the halfway point and after race's end. The pre race feed and post race party/breakfast took place in a tent next to the park’s lodge, a ranch house at the start. Inside Silent Slammin’ Sam Voltaggio cooked and cooked until he could not stand it anymore and headed out onto the course to help guide in those running through the night. Texas style aid stations came about
every 5 miles. These were filled with friendly folk who knew how to cater
to their guests. I passed on their offers of sandwiches, soup and burgers, instead grazing on oranges, corn chips, and candy and washing those treats down with cola while my bottles were being refilled.
Many working the aid stations were ultrarunners themselves. This
is always an added plus. We shucked and jived and teased each other during
these short breaks. While filling out my entry form I was puzzled by the
liberal time limit of 24 hours given for completion of the 100K. I thought
this odd and was convinced that this course could not be all that
challenging. I was told that race management wanted anyone wishing to
finish to have that opportunity. Soon after the beginning of the race I
better understood the reasoning behind the generous cutoff times. This was
an honest to goodness course not my preconceived misconception of gentle southern running. And knowing that they wouldn't be pulled from the
event kept many of the runners going and slugging it out until the finish
line appeared. This was the most difficult set of trails in central Texas,
something the race directors were quite proud of. And now after the fact I
appreciate how tough they are.
The runner could pick his poison at Bandera, three races were offered on Saturday, the 50K and 100K runners traversed the same course and started together. Those signing on for the 25K option began their adventure 30 minutes later. Sunrise came to the Hill Country just as the race began along with temperatures of 40 degree F. Rain followed a couple of hours later and continued as a slight drizzle all day long, stopping soon after dark. The rocky and hilly ups and down greeted us after leaving the base camp starting line. I was moving along at a forced march soon after race’s start as we moved through Cougar Canyon. I didn't see any cougar and don't know that any still reside in the area. We were told that, although hiding, rattlesnake, scorpions and boar live and thrive here. We were promised glimpses of armadillo, deer and lizards but all I saw were bunny rabbits as darkness fell. There were many creek crossings but I managed to keep my feet dry and out of the water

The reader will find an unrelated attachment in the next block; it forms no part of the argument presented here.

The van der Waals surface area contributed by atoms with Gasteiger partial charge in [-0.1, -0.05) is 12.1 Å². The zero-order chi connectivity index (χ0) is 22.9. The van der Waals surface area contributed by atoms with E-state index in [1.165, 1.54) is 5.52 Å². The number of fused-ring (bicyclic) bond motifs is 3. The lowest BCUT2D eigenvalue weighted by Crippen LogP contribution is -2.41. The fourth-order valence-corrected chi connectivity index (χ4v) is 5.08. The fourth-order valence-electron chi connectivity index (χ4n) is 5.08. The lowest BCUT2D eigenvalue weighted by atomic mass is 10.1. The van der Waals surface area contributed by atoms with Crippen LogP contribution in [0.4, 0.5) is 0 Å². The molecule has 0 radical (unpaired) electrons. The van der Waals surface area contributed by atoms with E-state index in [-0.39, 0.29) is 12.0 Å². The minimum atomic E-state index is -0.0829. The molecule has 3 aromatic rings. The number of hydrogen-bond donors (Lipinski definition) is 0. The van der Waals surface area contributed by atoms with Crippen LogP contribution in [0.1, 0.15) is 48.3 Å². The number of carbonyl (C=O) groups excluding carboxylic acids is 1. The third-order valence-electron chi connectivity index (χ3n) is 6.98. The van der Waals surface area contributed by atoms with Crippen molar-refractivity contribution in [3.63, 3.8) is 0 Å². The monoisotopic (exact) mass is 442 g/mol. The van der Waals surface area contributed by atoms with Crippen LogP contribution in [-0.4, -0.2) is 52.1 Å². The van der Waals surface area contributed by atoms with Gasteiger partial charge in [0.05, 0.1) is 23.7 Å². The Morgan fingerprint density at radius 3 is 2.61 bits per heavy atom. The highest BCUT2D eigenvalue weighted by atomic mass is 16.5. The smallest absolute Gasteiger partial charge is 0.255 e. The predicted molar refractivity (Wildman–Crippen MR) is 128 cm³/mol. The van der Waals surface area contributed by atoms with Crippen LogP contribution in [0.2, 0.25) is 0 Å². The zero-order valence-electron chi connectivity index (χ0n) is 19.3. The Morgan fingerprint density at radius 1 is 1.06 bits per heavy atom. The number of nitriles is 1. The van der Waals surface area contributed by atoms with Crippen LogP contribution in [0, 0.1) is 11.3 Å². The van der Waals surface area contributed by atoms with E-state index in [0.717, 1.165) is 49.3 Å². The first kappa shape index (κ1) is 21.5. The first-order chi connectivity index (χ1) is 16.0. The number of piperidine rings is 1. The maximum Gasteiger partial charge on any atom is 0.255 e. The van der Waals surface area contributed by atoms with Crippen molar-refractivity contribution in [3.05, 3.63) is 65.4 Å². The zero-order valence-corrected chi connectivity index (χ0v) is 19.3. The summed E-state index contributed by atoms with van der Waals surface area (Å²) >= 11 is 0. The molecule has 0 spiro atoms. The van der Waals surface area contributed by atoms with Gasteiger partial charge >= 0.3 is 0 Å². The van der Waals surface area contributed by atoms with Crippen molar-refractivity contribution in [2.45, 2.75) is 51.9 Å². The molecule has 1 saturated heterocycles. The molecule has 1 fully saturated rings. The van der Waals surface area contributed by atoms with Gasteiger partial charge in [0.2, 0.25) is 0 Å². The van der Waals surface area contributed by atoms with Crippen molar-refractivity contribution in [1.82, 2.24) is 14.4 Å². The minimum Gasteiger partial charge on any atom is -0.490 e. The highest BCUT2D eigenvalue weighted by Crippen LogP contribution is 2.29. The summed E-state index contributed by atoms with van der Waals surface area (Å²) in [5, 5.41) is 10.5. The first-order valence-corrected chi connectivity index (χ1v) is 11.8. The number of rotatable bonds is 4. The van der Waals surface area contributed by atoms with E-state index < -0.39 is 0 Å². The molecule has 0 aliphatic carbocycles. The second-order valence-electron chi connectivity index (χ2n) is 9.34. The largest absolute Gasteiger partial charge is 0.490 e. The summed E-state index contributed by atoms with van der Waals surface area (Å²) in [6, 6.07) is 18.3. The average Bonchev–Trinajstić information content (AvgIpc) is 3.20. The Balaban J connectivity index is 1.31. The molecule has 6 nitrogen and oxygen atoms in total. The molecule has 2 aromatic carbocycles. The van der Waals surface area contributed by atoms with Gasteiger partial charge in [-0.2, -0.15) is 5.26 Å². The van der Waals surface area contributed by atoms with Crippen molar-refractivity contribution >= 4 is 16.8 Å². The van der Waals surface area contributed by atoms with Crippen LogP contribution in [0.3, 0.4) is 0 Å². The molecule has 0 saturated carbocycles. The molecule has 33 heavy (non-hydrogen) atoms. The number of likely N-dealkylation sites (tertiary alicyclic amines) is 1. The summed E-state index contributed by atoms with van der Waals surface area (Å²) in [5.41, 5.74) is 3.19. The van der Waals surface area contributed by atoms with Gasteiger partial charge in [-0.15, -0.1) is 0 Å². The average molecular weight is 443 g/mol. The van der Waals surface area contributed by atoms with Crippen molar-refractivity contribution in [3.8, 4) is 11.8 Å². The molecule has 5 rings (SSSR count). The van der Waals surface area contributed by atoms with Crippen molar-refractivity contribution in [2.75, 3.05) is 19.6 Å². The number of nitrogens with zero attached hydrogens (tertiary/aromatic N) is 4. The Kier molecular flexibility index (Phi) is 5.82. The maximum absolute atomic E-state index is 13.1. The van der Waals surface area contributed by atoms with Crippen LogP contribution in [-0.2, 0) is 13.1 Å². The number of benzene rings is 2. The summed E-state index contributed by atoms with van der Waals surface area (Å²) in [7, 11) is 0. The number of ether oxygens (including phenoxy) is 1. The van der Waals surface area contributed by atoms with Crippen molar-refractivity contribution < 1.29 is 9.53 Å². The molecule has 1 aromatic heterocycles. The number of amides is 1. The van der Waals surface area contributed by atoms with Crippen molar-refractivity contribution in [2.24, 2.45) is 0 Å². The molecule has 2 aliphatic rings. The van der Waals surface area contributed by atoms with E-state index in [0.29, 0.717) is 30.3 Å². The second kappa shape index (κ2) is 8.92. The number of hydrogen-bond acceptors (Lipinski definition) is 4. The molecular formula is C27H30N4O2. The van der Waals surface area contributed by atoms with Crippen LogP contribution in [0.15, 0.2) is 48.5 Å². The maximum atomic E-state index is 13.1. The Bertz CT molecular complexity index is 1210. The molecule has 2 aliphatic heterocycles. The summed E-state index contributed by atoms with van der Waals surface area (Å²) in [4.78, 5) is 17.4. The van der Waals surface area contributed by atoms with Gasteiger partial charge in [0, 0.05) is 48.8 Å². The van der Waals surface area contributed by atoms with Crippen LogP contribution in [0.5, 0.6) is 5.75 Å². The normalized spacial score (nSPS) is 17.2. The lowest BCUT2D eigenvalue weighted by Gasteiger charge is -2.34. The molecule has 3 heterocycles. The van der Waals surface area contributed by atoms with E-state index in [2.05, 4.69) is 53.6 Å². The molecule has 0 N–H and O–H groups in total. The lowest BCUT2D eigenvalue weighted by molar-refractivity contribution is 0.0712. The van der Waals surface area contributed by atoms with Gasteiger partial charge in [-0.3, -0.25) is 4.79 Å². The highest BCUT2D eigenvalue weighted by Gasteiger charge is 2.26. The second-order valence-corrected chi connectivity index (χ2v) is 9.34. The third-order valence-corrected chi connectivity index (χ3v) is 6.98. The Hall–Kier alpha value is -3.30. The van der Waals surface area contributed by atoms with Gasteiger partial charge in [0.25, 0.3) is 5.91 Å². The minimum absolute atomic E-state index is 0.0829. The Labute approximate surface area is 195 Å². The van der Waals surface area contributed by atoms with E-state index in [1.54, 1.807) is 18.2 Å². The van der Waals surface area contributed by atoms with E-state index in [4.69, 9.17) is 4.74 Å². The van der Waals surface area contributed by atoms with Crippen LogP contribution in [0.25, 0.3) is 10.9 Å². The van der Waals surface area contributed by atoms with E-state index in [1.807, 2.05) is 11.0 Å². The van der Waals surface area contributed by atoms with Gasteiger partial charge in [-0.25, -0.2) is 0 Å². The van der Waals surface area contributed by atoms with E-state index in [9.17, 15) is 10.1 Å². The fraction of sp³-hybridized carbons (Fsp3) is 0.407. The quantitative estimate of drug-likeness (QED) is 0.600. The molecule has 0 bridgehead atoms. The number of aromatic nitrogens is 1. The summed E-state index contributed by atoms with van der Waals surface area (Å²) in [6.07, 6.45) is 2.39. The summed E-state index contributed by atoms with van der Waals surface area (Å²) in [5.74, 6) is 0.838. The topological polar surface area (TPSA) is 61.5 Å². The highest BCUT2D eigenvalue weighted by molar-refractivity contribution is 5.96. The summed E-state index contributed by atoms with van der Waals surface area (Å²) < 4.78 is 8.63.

I found it such an interesting course. Interesting is a word that covers a lot
of space. The panorama offered of this part of the country was breathtaking.
There were miles and miles of unobstructed view, the land contains only cacti, sparse oak tress and clumps of brush. There wasn't much there to block the vistas of the countryside. The ups and downs were steep and more often than not climbed or descended on without benefit of switchback trail. Often the trail would split or divide around a large outcrop of rock or an oasis of greenery, then come back together 100 yards further on. I found this disconcerting until I developed a feel for the course. Some portions of the climbs and descents required lifting and lowering legs and feet 3-4 feet in order to move from rock to rock. I stumbled a number of times but never fell.